Property division can be extremely complicated, especially when a California has complex assets to split. A divorcing couple might pay particular attention to the tax implications of any property settlement, but they may overlook another potential financial problem in a high asset divorce. Whereas a person paying alimony could once deduct the amount on his or her taxes, those payments are no longer deductible. Instead, individuals will need to explore other options for minimizing taxes after a divorce.
Credit scores have the ability to govern many aspects of a person's life. From securing an auto loan with a favorable interest rate to getting a mortgage, living with a low credit score can cut off access to a wide range of financial opportunities. In a high asset divorce, there are many factors that can affect a person's credit score. While filing for divorce does not show up on credit reports, actions taken during and after can certainly have a negative impact.
In certain situations, more money really does equal more problems. In the case of a high asset divorce, a California couple might have to divide money from multiple income streams, complicated investments, businesses and other complex financial assets. However, couples do not have to go into marriage blindly trusting that they will figure out money matters if they end up divorcing. Here are a few ways in which a person can protect his or her finances and interests during divorce.
Having the financial security of a well-paying job can be extremely reassuring during difficult periods of life. Unfortunately, jobs are not always as permanent as they may seem. Losing a job during a high asset divorce is not an easy situation for California residents to find themselves in, but here are a few ways to minimize any negative consequences.
Real estate is often the biggest investment that people make, and most do not even realize it. Purchasing a home is a significant life step and investment that many California couples are happy to make during their marriage. However, depending on the type of property, its worth and personal feelings, dealing with real estate during a high asset divorce can be quite a task.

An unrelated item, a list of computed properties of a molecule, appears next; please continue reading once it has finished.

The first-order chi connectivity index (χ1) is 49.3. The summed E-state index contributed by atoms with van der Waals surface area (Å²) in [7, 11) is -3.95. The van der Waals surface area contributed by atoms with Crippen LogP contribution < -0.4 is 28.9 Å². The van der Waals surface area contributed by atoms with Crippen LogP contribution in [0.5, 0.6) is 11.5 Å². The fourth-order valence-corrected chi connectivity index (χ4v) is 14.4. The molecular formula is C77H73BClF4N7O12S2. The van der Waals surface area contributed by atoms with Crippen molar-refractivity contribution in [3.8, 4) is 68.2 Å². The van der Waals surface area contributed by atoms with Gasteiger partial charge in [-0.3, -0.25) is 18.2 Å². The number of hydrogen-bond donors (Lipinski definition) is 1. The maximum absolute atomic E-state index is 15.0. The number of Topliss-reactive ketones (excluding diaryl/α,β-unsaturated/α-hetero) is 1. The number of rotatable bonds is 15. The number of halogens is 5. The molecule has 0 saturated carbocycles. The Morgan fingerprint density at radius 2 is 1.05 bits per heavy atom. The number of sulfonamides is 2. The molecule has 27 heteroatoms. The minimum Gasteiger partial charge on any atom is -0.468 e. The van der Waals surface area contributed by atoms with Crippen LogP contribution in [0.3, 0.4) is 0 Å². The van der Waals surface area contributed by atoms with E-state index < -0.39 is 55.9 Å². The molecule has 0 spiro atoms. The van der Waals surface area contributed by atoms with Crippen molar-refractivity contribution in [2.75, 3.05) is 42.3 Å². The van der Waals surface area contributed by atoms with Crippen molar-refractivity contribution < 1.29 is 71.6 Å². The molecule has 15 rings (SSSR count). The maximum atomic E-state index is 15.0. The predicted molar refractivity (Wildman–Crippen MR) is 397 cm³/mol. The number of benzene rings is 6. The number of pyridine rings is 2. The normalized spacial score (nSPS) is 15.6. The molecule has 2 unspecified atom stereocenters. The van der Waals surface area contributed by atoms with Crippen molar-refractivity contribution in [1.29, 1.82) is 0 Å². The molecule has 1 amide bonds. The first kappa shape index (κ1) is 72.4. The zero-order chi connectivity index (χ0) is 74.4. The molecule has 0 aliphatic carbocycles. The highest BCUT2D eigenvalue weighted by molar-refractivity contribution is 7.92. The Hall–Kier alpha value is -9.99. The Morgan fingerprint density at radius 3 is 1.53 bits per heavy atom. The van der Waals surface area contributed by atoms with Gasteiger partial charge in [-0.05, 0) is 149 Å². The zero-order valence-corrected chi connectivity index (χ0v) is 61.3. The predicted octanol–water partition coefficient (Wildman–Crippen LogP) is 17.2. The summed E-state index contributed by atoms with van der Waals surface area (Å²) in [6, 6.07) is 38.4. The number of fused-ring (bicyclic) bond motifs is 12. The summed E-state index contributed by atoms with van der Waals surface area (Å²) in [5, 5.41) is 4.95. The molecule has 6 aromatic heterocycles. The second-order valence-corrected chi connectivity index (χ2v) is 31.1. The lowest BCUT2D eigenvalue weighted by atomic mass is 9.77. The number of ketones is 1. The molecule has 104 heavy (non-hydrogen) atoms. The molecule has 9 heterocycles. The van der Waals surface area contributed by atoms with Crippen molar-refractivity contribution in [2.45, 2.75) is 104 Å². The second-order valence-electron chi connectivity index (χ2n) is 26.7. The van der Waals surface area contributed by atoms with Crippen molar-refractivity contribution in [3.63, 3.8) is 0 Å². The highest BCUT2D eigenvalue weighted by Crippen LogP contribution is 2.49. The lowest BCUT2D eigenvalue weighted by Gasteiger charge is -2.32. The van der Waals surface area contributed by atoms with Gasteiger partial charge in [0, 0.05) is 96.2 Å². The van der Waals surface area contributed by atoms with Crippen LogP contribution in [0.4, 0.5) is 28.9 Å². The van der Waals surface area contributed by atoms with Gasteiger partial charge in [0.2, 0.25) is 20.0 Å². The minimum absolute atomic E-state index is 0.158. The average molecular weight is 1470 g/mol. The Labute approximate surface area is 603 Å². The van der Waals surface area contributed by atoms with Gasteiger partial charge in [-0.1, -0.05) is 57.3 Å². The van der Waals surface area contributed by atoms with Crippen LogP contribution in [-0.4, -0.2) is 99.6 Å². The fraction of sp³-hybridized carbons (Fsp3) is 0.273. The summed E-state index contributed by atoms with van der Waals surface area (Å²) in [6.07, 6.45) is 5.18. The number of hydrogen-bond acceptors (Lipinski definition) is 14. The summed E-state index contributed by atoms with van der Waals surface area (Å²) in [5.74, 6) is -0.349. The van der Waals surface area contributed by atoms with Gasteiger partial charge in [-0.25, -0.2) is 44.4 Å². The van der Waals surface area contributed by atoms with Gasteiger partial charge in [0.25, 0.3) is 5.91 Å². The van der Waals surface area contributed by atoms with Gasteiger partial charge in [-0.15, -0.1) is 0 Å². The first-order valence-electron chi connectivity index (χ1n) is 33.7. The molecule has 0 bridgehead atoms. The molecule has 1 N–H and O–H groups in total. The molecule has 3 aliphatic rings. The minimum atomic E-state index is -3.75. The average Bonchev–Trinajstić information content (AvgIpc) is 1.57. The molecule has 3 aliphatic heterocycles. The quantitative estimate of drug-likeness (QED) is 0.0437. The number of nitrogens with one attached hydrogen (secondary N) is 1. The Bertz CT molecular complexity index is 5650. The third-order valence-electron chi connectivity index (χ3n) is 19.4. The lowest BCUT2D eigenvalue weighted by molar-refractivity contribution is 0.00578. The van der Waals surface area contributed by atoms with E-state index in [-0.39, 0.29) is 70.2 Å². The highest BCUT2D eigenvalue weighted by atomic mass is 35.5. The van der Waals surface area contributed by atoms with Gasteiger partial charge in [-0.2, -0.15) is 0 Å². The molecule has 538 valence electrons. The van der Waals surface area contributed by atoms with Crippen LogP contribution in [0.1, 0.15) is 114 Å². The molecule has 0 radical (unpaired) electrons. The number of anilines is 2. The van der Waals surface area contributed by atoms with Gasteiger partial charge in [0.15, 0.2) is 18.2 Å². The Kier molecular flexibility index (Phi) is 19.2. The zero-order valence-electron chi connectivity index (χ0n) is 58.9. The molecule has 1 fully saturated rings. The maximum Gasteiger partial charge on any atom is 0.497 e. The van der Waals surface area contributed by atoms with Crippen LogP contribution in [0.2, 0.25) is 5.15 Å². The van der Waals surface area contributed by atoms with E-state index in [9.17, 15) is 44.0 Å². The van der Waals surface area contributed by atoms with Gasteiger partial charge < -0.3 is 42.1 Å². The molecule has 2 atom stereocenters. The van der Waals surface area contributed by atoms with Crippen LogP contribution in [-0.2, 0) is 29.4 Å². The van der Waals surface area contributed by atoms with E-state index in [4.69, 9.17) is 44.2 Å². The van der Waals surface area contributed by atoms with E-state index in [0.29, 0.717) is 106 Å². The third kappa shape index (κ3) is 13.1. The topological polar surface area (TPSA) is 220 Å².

While virtually all divorces have to go through the same processes of property division, figuring out alimony and even child custody agreements when applicable, some divorces are far more involved than others. In a high asset divorce, a couple in California will generally encounter more complicated assets that are difficult to divide. For some, things like reputation could also be a complicating factor. Here are a few things to keep in mind when dealing with this type of situation.
Credit card rewards programs are a significant draw for those who use their cards responsibly. Many people in California use their credit cards strategically so as to optimize their rewards. However, during a high asset divorce, these become another complicated asset to value and divide.
Virtually no one in California weds with the intent of filing for divorce later on. However, the reality is that many couples are simply unhappy after spending years or even decades together, and the best option is to end the marriage. This might feel easier said than done, especially in the case of a high asset divorce that comes after decades spent together.
Prenuptial and postnuptial agreements are about far more than simplifying the divorce process or opening up new lines of communication. A carefully crafted pre or postnup can protect a person's assets, California business interests and far more. When it comes to dealing with a potentially high asset divorce, these protections can be essential for securing the best possible outcome.
Handling complicated assets, large bank accounts and financial investments is not for the faint of heart. When this much is on the line, California couples usually turn to professional advisers for help and guidance. But when it comes to a high asset divorce, should couples continue sharing the same advisers, or should they aim for a cleaner financial break?